Dog Care | Bereavement
Handing the Loss of a Loved One
The death of a family pet can be very difficult for some people. Pets are not only members of the family, but are loyal friends, companions, and playmates. They enrich our day-to-day lives in many ways, and their passing makes for a deep loss.
There are many reasons a pet may pass away:
- Old Age
- Fatal Accident
- Unexpected Occurrences
- Behavior Problems
- Put to Sleep
Many of these may place you in a difficult position to contemplate euthanasia. As an owner, you are responsible for their well-being, and when their quality of life has reached its limit, deciding to do the humane thing and end the pet’s suffering can be one of the hardest decisions you will ever make. This is why grieving often begins before the pet passes away.
Things to Consider When Assessing Your Pet’s Quality of Life:
- Pain or Harm When Walking or Moving
- Drastic Loss of Appetite
- Vomiting and/or Diarrhea After Eating or Drinking
- Difficulty Breathing
- Issues with Urination or Defecating
- Loss of Necessary Senses
- Unresponsive, Unmanageable or Reckless Behavior
Ask your vet for advice. They will be able to do a complete assessment of your pet’s health and level of suffering, and give you some options. This will help you make the best decision. You should also consult family and friends for support during this time.
Losing a friend and companion is always painful. Facing death is never easy, and may evoke feelings of denial, sadness, anger, guilt or depression. These reactions are perfectly normal and should never be repressed. Everyone grieves in their own way, and you also may experience some of these feelings in varying degrees and lengths of time. Acknowledging them is an important step in the mourning process. You should realize it’s perfectly normal to need some comforting. It will help you cope with your emotions and adjust to a way of life without your pet.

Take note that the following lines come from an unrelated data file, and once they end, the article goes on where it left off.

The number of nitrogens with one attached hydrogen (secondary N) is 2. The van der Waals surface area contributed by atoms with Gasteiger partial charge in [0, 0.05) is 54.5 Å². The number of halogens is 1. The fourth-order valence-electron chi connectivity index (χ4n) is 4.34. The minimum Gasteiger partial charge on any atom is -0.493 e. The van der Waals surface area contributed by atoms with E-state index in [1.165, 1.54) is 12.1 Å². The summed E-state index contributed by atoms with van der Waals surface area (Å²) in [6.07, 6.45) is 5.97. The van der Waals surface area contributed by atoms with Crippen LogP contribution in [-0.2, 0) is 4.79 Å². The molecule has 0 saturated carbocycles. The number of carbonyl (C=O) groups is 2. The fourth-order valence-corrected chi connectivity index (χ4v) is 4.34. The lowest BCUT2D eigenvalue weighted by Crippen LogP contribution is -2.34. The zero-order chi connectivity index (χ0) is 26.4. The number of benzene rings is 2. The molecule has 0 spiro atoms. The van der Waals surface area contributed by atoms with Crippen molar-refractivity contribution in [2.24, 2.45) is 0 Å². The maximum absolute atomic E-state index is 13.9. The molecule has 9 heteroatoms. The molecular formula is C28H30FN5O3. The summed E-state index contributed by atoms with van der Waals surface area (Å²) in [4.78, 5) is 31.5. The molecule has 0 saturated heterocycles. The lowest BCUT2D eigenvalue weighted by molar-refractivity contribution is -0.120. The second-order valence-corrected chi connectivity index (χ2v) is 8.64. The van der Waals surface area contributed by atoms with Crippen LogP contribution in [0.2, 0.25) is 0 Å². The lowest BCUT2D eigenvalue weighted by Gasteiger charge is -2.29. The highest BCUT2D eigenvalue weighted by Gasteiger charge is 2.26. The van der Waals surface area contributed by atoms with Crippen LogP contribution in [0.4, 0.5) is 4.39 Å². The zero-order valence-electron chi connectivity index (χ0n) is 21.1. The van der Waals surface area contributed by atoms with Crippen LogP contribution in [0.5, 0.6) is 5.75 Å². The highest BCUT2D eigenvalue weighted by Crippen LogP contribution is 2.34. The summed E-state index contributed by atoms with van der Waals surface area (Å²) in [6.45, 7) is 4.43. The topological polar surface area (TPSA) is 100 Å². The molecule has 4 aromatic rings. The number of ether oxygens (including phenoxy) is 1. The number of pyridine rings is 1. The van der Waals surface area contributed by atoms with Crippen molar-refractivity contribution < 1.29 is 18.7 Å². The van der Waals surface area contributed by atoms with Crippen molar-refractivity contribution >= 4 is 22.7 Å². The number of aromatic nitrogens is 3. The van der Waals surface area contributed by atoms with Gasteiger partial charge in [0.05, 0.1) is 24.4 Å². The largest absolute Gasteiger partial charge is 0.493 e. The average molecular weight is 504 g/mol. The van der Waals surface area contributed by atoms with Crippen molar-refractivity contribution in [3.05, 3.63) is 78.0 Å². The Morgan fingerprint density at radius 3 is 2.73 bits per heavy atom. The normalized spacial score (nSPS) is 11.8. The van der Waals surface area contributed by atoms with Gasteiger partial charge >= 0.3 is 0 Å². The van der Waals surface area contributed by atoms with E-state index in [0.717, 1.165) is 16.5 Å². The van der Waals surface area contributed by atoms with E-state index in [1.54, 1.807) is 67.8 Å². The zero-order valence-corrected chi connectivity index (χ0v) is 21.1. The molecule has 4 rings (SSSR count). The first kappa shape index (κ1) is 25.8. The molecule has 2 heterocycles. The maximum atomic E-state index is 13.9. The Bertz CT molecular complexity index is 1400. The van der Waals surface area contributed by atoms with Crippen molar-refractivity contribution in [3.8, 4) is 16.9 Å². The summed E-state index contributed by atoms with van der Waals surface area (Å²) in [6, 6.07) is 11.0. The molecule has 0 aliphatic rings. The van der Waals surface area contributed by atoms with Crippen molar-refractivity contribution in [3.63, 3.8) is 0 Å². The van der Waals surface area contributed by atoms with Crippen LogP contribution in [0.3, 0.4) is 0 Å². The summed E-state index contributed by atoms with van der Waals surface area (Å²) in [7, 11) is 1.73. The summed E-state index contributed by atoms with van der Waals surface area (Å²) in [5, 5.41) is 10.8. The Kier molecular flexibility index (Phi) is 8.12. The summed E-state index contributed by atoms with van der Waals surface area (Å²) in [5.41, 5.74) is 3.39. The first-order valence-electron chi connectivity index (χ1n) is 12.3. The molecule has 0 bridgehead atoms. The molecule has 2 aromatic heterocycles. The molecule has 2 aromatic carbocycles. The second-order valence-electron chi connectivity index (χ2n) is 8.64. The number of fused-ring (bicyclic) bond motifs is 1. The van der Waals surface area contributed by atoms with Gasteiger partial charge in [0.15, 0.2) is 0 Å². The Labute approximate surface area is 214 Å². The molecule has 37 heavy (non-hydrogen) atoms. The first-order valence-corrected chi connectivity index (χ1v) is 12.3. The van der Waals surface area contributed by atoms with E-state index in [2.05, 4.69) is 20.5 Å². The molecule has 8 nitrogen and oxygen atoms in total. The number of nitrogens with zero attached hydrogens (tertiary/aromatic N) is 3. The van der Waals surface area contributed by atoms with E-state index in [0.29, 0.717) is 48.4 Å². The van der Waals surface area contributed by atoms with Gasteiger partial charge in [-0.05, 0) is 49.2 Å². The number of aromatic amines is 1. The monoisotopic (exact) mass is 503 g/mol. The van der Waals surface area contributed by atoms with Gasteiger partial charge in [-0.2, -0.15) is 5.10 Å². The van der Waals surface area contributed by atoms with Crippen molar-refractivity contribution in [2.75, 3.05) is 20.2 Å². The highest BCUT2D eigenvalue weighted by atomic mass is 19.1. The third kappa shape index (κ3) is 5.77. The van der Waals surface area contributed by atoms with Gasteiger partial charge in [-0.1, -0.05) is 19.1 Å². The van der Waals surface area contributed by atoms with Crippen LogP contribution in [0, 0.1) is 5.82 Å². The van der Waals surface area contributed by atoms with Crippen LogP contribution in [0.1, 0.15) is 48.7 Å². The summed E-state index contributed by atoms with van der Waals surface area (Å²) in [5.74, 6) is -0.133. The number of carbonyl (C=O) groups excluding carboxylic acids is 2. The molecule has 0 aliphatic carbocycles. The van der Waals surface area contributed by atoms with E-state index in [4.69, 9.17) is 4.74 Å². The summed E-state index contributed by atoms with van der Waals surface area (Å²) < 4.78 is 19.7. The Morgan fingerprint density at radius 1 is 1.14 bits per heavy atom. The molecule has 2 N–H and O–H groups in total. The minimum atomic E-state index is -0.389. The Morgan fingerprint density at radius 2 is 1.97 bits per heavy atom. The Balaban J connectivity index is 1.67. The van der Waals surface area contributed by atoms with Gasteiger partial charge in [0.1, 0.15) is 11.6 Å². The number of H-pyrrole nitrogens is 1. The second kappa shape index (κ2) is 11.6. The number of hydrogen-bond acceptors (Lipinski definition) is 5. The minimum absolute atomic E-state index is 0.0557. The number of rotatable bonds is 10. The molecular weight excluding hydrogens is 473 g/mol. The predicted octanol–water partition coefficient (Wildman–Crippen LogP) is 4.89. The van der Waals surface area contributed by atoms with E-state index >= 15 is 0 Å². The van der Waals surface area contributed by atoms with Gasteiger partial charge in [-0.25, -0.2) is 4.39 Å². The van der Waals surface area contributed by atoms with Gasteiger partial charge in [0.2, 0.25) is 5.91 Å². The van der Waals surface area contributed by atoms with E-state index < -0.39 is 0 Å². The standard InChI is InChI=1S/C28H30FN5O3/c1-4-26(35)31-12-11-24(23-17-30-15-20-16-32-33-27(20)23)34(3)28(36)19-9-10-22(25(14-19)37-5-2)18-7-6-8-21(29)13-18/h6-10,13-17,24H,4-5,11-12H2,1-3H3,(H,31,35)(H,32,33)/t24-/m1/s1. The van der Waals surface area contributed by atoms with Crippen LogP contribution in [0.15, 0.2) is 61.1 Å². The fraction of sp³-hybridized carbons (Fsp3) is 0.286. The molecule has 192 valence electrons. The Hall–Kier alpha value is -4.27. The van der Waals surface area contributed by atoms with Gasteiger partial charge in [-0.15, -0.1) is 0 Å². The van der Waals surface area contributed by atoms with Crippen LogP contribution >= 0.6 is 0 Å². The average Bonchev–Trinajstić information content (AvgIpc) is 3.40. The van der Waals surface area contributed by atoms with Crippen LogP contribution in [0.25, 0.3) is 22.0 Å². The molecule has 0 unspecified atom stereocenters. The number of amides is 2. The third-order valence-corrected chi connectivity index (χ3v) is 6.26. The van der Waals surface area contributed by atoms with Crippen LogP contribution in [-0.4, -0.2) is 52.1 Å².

Be honest to your children. Children can tell when something is wrong, and in wanting to safeguard them from a painful experience, you may feel wiser to hide the decision-making process from them. Once the choice is made, talk openly about what has happened. Provide your kids with honest, simple answers that are still appropriate for their age, using terms they understand. They will respect you for it and also be better prepared to handle it.
Avoid white lies, young children will be confused by terms like “went to sleep”. This can lead to anxiety in your children about going to sleep, and other euphemisms. Encourage children to speak freely about your pet’s passing and give them the opportunity to vent. Share some of your own feelings with them. This will help them deal with their concerns and give them the chance to say goodbye their own way.
Make sure that kids understand it isn’t their fault for the pet’s death. Some children may get curious about death and the consequences in general. A factual, straight forward approach , using simple answers, will help guide them through the mourning process and lead to better acceptance of the pet’s death.
Even though we may not always believe it, time heals all wounds. Recognize the loss and give yourself emotional space to cope. Getting over sorrow, guilt and pain varies from person to person, so seek help when necessary. Hotlines, forums, chat rooms, and message boards are available to help on the internet, as well as books or professional help. Talk to your vet, friends and family about your feelings, or make a donation to a pet help center. With time, the pain will lessen and you and your family will fully cherish the memories of your special friend.